According to a new study published in the American Journal of Respiratory and Critical Care Medicine, three common respiratory diseases, chronic bronchitis, emphysema, and pneumonia, were associated with a higher risk of developing lung cancer. The study also found that asthma and tuberculosis were not linked with an increased risk.
The researchers analyzed data from seven studies and found that patients who had chronic bronchitis, emphysema, and pneumonia had an increased risk of lung cancer compared with who only had chronic bronchitis.
They also found that those who had asthma, chronic bronchitis, and tuberculosis, did not have an increased risk. Study author Ann Olsson, RN, MPH, PhD, said that underlying disease mechanisms may affect the risk of developing lung cancer in different ways. Despite the association found in this study, a cause-and-effect relationship between respiratory diseases and increased lung cancer risk was not proven.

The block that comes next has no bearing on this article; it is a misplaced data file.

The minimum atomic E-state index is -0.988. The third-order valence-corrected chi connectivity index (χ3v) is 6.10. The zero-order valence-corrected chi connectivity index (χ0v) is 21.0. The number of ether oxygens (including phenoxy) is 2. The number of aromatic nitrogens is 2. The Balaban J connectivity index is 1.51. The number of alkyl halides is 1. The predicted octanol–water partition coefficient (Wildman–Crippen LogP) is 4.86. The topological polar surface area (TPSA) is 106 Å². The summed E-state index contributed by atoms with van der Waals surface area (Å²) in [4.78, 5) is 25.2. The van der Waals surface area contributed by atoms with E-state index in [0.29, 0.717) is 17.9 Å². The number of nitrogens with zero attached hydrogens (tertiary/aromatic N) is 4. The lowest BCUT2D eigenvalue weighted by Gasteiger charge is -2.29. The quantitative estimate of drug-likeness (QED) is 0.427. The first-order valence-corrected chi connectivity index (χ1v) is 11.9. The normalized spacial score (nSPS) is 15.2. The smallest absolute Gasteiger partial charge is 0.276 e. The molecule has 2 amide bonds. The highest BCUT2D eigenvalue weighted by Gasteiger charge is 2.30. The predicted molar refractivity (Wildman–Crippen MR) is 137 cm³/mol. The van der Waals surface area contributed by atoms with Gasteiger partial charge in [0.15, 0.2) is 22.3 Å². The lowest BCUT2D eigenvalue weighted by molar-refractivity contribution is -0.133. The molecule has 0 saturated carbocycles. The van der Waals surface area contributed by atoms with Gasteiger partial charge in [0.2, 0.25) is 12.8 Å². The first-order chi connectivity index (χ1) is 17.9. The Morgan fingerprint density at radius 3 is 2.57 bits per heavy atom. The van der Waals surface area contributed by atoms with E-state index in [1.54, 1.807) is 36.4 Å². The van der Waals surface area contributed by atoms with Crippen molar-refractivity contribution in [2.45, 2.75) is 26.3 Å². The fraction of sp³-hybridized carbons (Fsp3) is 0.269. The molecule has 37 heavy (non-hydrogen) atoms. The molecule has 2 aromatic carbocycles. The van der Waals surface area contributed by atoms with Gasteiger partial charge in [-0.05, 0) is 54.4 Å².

Chronic bronchitis, emphysema, pneumonia, and lung cancer are oftentimes associated with smoking cigarettes. It is unclear yet if this study accounted for smokers. Patients should be counseled on the dangerous effects of smoking cigarettes and their association with many disease states.
Three common respiratory diseases seem to be associated with an increased risk of lung cancer, researchers report.
The investigators analyzed data from seven studies that included more than 25,000 people and found that chronic bronchitis, emphysema and pneumonia were linked with a greater risk of developing lung cancer.
Having asthma or tuberculosis was not associated with a higher lung cancer risk, according to the study published in the Aug. 15 issue of the American Journal of Respiratory and Critical Care Medicine.